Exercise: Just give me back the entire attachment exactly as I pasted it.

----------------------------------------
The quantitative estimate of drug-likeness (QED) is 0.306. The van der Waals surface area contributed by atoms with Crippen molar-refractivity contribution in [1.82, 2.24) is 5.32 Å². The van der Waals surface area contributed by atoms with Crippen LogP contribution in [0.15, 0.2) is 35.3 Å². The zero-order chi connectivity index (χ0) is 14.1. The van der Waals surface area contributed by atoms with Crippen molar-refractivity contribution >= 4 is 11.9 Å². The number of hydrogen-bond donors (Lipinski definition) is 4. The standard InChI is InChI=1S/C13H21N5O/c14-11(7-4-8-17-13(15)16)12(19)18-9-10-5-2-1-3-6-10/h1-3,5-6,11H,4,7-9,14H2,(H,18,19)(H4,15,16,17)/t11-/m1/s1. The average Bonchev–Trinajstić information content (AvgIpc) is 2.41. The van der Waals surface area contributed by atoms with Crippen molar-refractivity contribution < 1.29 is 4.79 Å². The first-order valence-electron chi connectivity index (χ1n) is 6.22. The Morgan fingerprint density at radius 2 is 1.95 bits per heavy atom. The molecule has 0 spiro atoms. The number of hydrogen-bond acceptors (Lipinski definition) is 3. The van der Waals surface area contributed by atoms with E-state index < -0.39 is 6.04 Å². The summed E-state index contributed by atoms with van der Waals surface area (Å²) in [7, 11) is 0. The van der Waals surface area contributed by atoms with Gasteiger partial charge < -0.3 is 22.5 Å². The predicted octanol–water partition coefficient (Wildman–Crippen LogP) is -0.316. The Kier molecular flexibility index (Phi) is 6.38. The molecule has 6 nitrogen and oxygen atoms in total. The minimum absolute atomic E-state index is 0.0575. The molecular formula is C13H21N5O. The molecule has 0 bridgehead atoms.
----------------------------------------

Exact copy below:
The quantitative estimate of drug-likeness (QED) is 0.306. The van der Waals surface area contributed by atoms with Crippen molar-refractivity contribution in [1.82, 2.24) is 5.32 Å². The van der Waals surface area contributed by atoms with Crippen LogP contribution in [0.15, 0.2) is 35.3 Å². The zero-order chi connectivity index (χ0) is 14.1. The van der Waals surface area contributed by atoms with Crippen molar-refractivity contribution >= 4 is 11.9 Å². The number of hydrogen-bond donors (Lipinski definition) is 4. The standard InChI is InChI=1S/C13H21N5O/c14-11(7-4-8-17-13(15)16)12(19)18-9-10-5-2-1-3-6-10/h1-3,5-6,11H,4,7-9,14H2,(H,18,19)(H4,15,16,17)/t11-/m1/s1. The average Bonchev–Trinajstić information content (AvgIpc) is 2.41. The van der Waals surface area contributed by atoms with Crippen molar-refractivity contribution < 1.29 is 4.79 Å². The first-order valence-electron chi connectivity index (χ1n) is 6.22. The Morgan fingerprint density at radius 2 is 1.95 bits per heavy atom. The molecule has 0 spiro atoms. The number of hydrogen-bond acceptors (Lipinski definition) is 3. The van der Waals surface area contributed by atoms with E-state index < -0.39 is 6.04 Å². The summed E-state index contributed by atoms with van der Waals surface area (Å²) in [7, 11) is 0. The van der Waals surface area contributed by atoms with Gasteiger partial charge < -0.3 is 22.5 Å². The predicted octanol–water partition coefficient (Wildman–Crippen LogP) is -0.316. The Kier molecular flexibility index (Phi) is 6.38. The molecule has 6 nitrogen and oxygen atoms in total. The minimum absolute atomic E-state index is 0.0575. The molecular formula is C13H21N5O. The molecule has 0 bridgehead atoms.